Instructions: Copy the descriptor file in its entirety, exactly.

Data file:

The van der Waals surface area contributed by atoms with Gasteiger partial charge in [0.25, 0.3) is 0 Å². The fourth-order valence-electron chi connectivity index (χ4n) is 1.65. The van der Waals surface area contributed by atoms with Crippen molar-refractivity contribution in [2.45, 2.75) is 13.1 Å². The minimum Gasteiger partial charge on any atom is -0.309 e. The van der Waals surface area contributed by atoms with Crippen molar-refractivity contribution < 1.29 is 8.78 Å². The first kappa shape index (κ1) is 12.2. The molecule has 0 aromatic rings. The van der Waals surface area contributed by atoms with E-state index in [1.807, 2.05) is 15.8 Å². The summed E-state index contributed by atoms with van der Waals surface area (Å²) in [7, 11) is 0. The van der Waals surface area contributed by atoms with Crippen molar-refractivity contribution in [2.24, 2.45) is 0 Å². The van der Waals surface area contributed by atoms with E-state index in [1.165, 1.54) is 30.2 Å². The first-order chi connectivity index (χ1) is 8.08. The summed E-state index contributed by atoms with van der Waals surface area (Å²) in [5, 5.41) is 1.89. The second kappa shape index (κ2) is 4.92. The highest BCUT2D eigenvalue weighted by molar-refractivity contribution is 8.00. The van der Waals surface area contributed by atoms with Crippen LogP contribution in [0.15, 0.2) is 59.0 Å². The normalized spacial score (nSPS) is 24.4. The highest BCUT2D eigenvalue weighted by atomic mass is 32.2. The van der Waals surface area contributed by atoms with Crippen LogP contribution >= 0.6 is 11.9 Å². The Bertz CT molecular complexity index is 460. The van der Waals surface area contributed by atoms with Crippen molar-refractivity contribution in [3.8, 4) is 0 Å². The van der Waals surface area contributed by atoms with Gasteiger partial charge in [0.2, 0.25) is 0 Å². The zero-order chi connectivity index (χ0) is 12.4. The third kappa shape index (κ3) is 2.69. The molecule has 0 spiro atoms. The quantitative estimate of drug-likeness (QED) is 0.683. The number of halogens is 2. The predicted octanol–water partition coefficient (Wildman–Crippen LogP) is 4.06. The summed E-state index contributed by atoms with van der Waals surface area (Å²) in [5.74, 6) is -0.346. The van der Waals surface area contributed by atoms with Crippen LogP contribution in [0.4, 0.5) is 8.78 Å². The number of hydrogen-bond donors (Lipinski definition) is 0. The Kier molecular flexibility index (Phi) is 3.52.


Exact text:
The van der Waals surface area contributed by atoms with Gasteiger partial charge in [0.25, 0.3) is 0 Å². The fourth-order valence-electron chi connectivity index (χ4n) is 1.65. The van der Waals surface area contributed by atoms with Crippen molar-refractivity contribution in [2.45, 2.75) is 13.1 Å². The minimum Gasteiger partial charge on any atom is -0.309 e. The van der Waals surface area contributed by atoms with Crippen molar-refractivity contribution < 1.29 is 8.78 Å². The first kappa shape index (κ1) is 12.2. The molecule has 0 aromatic rings. The van der Waals surface area contributed by atoms with E-state index in [1.807, 2.05) is 15.8 Å². The summed E-state index contributed by atoms with van der Waals surface area (Å²) in [7, 11) is 0. The van der Waals surface area contributed by atoms with Crippen molar-refractivity contribution in [2.24, 2.45) is 0 Å². The van der Waals surface area contributed by atoms with E-state index in [1.165, 1.54) is 30.2 Å². The first-order chi connectivity index (χ1) is 8.08. The summed E-state index contributed by atoms with van der Waals surface area (Å²) in [5, 5.41) is 1.89. The second kappa shape index (κ2) is 4.92. The highest BCUT2D eigenvalue weighted by molar-refractivity contribution is 8.00. The van der Waals surface area contributed by atoms with Crippen LogP contribution in [0.15, 0.2) is 59.0 Å². The normalized spacial score (nSPS) is 24.4. The highest BCUT2D eigenvalue weighted by atomic mass is 32.2. The van der Waals surface area contributed by atoms with Crippen LogP contribution >= 0.6 is 11.9 Å². The Bertz CT molecular complexity index is 460. The van der Waals surface area contributed by atoms with Crippen molar-refractivity contribution in [3.8, 4) is 0 Å². The van der Waals surface area contributed by atoms with Gasteiger partial charge in [0.2, 0.25) is 0 Å². The zero-order chi connectivity index (χ0) is 12.4. The third kappa shape index (κ3) is 2.69. The molecule has 0 spiro atoms. The quantitative estimate of drug-likeness (QED) is 0.683. The number of halogens is 2. The predicted octanol–water partition coefficient (Wildman–Crippen LogP) is 4.06. The summed E-state index contributed by atoms with van der Waals surface area (Å²) in [5.74, 6) is -0.346. The van der Waals surface area contributed by atoms with Crippen LogP contribution in [0.4, 0.5) is 8.78 Å². The number of hydrogen-bond donors (Lipinski definition) is 0. The Kier molecular flexibility index (Phi) is 3.52.